• It is thought that the counterclockwise rotation aids in producing a pre-stretch of trunk muscles which helps to create greater trunk rotation power.

INTRODUCTION

Judo continues to be one of the most popular sports in the world. Up to 187 national affiliates under the International Judo Federation (IJF) are currently participating in international competition. Medal winners at the recent 2004 Olympic Games in Athens, Greece, were comprised of 19 different countries. The biomechanical approach to studying judo is consistent with judo’s basic philosophy of “maximum efficiency with minimum effort ”or emphasizing proper mechanics and technique over muscular strength. Determining the proper mechanics of judo, however, presents a challenge, particularly because success in judo is largely determined by the actions of the opponent as well as oneself. A number of contact sports are similar to judo in this respect and likewise have not been studied extensively.

The harai-goshi is considered a popular throw among competitors. It is classified as a forward hip throw where the opponent is thrown forward and over the hip with a prominent leg sweep to the opponent’s outside leg (Figure 1). The execution of the throw is further characterized by the thrower, or tori, pulling the opponent, or uke, forward and sideways via two distinct ground reaction forces created by the positioning of the right foot followed by the left foot.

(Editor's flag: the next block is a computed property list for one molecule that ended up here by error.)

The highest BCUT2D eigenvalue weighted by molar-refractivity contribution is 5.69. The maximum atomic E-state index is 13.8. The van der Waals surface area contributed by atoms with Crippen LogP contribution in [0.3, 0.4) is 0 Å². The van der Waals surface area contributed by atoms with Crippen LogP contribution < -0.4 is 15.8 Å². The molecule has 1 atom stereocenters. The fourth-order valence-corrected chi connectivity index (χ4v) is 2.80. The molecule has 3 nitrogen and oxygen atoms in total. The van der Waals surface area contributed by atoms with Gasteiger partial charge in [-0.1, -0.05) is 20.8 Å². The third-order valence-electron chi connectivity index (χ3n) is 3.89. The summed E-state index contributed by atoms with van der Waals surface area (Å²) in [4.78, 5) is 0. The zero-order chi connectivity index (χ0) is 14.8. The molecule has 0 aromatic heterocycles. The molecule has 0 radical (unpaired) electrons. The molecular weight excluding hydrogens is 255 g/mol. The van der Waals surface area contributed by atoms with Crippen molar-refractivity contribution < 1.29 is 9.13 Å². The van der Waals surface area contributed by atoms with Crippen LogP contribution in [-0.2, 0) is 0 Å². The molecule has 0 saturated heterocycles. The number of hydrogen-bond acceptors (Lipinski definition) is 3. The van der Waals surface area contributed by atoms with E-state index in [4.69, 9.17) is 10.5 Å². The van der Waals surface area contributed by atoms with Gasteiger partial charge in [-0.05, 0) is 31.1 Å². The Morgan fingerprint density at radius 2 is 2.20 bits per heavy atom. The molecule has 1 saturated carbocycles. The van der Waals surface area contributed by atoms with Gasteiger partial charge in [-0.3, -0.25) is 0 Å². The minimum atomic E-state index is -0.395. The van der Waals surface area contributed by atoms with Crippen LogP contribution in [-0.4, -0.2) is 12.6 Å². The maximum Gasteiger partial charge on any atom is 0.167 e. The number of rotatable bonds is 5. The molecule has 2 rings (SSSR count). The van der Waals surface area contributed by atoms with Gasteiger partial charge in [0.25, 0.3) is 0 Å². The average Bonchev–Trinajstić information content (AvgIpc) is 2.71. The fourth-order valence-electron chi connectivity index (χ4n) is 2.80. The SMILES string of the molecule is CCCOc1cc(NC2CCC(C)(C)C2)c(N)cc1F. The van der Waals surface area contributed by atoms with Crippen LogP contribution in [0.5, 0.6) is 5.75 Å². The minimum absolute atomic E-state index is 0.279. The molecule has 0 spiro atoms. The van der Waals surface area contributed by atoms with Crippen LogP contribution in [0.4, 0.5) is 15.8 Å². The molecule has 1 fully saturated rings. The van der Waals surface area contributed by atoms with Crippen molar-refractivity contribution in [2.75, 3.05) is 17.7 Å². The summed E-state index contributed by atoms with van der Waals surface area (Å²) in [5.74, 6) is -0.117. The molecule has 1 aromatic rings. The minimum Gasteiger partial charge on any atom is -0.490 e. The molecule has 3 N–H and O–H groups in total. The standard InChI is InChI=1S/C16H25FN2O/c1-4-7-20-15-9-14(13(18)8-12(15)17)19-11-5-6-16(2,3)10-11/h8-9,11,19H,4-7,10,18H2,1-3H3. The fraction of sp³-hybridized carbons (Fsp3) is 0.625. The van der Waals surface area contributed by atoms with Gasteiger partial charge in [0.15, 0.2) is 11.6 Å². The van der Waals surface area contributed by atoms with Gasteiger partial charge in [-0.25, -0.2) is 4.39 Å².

Judo’s philosophy of “maximum efficiency with minimum effort ”has generated considerable interest in the early phases of a throw or the time in which the opponent’s balance is manipulated. All judo throwing techniques are comprised of three main phases: kuzushi the preparatory phase defined as breaking an opponent’s balance or simply to prepare them for a throw, tsukuri the process of fitting into the throw, and kake the air phase describing the execution of the throw itself. For most throwing techniques including harai-goshi, the kuzushi and tsukuri phases are difficult to separate. It is agreed that kuzushi always precedes tsukuri but the point at which kuzushi ends and tsukuri begins remains somewhat subjective (Harrison, 1952; Imamura et al., 2006; Kano, 1986; Kim and Shin, 1983; Koizumi, 1960).

Harter and Bates, 1985 studied the ground reaction forces (GRF) associated with the harai-goshi throw. A tri-modal peak anteroposterior GRF pattern indicating a pull-push-pull effort by tori was found during the throw. Tezuka et al., 1983 also measured the GRF of harai-goshi and found similar results. Pucsok et al., 2001 correlated kinetic and kinematic characteristics of harai-goshi. They found a significant relationship between anteroposterior GRF of the supporting foot and horizontal velocity of the sweeping leg. Yabune (1994) found a greater rear supporting foot GRF for advanced judo players. In general, GRF studies have all found a pushing force by tori during the initial supporting foot ground contact, which likely plays a key role during the tsukuri phase.